Discipline, a scary concept that will save you


19d5a118b366e57082a40a966743bfd0My guess is, if you’re a love addict, the concept of “discipline” either makes no sense to you (that’s only something the military needs to practice, right?), or you recoil from the mere mention of it (sex dungeons, disciplinary parents and hard work, oh my!). Either way, love addicts have virtually zero self-discipline. At least when it comes to relationships.

How and why we tend to be less disciplined people is a mystery. From my own experience, I was raised in a somewhat unruly environment. I would certainly get into trouble if I did something wrong (I used to sneak into my mother’s closet, pull out a dress of hers, and then take scissors and cut it  up into pieces so that it fit me. Needless to say, I got into trouble from time to time). But on the whole, I would have to say my parents were not disciplinarians, nor was their parenting very consistent. I grew up, in fact, believing that discipline was a bad thing for creative individuals and that people “like us” should be without boundaries or rules, simply living free so as to express themselves…

Those beliefs, as idealistic and freeing as they seemed at the time,  were not very realistic. They translated into a rather directionless, undisciplined adult who ended up not really knowing the benefit of boundaries, rules, self-discipline and deferred gratification. And who certainly never had the self-discipline to make many of her creative ideas come to fruition.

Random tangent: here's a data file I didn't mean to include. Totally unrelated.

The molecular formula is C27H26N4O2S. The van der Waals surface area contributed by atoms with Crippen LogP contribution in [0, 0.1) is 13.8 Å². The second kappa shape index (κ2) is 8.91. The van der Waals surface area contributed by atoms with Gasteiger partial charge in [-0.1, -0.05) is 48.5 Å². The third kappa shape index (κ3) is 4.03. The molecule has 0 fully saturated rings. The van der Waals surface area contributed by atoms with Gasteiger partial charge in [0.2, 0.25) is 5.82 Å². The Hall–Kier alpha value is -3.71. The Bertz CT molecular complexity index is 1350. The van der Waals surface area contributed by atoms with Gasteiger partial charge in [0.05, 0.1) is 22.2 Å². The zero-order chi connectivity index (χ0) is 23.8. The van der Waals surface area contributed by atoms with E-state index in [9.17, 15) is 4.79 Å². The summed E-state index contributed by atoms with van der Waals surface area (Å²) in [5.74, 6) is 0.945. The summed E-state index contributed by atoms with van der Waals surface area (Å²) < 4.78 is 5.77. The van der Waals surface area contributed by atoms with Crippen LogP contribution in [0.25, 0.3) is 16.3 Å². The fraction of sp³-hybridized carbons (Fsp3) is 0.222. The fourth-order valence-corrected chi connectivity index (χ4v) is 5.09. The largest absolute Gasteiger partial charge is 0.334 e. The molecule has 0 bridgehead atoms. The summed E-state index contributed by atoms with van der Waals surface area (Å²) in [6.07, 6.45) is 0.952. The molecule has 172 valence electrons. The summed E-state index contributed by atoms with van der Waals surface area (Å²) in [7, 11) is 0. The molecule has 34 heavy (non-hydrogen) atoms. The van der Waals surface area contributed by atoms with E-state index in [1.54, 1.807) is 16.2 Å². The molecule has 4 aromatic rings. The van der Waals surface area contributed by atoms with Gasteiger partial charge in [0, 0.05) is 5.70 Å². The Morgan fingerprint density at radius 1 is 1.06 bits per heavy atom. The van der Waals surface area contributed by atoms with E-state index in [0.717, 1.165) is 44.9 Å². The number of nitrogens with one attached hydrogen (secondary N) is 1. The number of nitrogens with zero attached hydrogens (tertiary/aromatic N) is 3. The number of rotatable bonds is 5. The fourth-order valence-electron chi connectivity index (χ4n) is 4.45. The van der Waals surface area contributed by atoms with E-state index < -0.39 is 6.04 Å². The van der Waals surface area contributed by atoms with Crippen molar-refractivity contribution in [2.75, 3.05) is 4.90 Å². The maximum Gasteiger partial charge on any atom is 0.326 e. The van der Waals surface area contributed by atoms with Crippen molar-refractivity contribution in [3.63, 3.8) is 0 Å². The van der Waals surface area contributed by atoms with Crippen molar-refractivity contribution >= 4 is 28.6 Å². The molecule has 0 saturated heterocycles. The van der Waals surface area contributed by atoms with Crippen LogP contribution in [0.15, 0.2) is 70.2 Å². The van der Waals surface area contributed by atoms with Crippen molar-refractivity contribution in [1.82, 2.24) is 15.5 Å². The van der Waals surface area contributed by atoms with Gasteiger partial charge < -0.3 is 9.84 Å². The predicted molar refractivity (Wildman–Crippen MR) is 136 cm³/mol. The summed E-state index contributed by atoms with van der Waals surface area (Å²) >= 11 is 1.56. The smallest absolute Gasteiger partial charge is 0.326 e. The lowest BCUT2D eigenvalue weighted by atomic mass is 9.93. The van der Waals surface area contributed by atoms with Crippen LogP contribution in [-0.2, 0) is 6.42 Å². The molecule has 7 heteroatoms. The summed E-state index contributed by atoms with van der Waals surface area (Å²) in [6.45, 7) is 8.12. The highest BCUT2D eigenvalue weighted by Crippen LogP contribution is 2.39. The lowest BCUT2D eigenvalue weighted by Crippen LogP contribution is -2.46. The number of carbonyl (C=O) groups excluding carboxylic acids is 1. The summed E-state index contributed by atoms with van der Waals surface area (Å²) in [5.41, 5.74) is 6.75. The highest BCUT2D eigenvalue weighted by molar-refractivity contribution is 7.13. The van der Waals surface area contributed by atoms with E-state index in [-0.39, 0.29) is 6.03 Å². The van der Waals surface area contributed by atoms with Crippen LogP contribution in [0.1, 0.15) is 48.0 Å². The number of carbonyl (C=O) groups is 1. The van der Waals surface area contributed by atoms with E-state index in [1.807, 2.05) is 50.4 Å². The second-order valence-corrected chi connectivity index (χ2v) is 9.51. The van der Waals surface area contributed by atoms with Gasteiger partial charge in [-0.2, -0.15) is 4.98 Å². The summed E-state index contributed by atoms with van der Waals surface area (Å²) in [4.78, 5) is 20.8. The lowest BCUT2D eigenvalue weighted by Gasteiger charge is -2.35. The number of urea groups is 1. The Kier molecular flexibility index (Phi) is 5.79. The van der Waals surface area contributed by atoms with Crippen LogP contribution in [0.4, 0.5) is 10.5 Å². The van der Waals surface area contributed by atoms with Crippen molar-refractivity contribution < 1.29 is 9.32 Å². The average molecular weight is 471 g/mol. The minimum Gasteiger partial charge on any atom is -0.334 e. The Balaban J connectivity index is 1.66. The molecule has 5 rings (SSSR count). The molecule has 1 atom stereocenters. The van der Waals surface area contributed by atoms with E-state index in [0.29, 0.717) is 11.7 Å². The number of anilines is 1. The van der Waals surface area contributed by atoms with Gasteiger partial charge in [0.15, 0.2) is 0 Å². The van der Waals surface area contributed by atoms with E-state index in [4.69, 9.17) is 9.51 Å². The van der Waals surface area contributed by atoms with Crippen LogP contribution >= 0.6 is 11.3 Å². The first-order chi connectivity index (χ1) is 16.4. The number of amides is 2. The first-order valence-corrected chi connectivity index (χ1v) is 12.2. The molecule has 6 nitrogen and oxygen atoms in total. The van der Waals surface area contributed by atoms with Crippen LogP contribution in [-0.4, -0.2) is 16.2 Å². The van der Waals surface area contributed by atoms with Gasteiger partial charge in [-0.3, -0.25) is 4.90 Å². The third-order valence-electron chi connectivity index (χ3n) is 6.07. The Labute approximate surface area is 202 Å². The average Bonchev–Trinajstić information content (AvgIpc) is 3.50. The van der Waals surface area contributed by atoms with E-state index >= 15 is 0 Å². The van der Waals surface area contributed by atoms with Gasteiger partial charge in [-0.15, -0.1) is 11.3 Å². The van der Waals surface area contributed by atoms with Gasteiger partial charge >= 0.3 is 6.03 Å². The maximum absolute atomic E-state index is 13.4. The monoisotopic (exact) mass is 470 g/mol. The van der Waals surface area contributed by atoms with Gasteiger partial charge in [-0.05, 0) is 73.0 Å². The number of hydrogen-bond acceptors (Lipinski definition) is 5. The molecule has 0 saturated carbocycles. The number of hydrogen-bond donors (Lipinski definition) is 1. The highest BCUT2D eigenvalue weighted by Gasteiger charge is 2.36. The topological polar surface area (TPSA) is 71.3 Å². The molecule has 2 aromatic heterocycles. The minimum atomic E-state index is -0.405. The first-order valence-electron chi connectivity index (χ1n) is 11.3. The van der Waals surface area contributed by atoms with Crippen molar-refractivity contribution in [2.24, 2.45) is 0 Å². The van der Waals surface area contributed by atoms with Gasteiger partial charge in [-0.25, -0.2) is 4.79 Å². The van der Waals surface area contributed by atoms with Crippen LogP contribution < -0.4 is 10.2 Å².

Only now, after years of recovery, do I truly understand how faulty and self-sabotaging those beliefs were. And they were all based on a lack of understanding about the idea of discipline. To me, it was “bad.” Discipline was for non-creative, military-types. Period.

I was so wrong.

Setting the record straight, here are three powerful definition of discipline, taken from Wikipedia:

  1. Discipline is the assertion over more base desires, and is usually understood to be synonymous with self control. Self-discipline is to some extent a substitute for Motivation. 
  2. Discipline is when one uses reason to determine the best course of action that opposes one’s desires, which is the opposite of Fun.
  3. Self-discipline—what many people call “will-power”—refers to the ability to persist at difficult or unpleasant tasks until they are completed. People who possess high self-discipline are able to overcome reluctance to begin tasks and stay on track despite distractions. Those with low self-discipline procrastinate and show poor follow-through, often failing to complete tasks—even tasks they want very much to complete.

For a love addict wanting and needing to become healthier, self-discipline is a must. We must learn to overcome obsessive thoughts, stop reaching out to our PoAs, change our current behavior, and change the way we think about certain big ticket items like love, relationships and who we are. All this takes loads of self-discipline.

So, how do you become more disciplined? There are a few resources on the internet to help. Forbes magazine gives a leadership version here. And then there’s Pick the Brain that offers tips for self-discipline when it comes to things like getting to the gym. Both set of tips can be applied to love addiction. But my personal favorite resource on self-discipline comes from Uncommon Help, a site designed for self-help and awareness. Read the 7 Self-Discipline Techniques. Then, print it out. Read it daily. Repeat.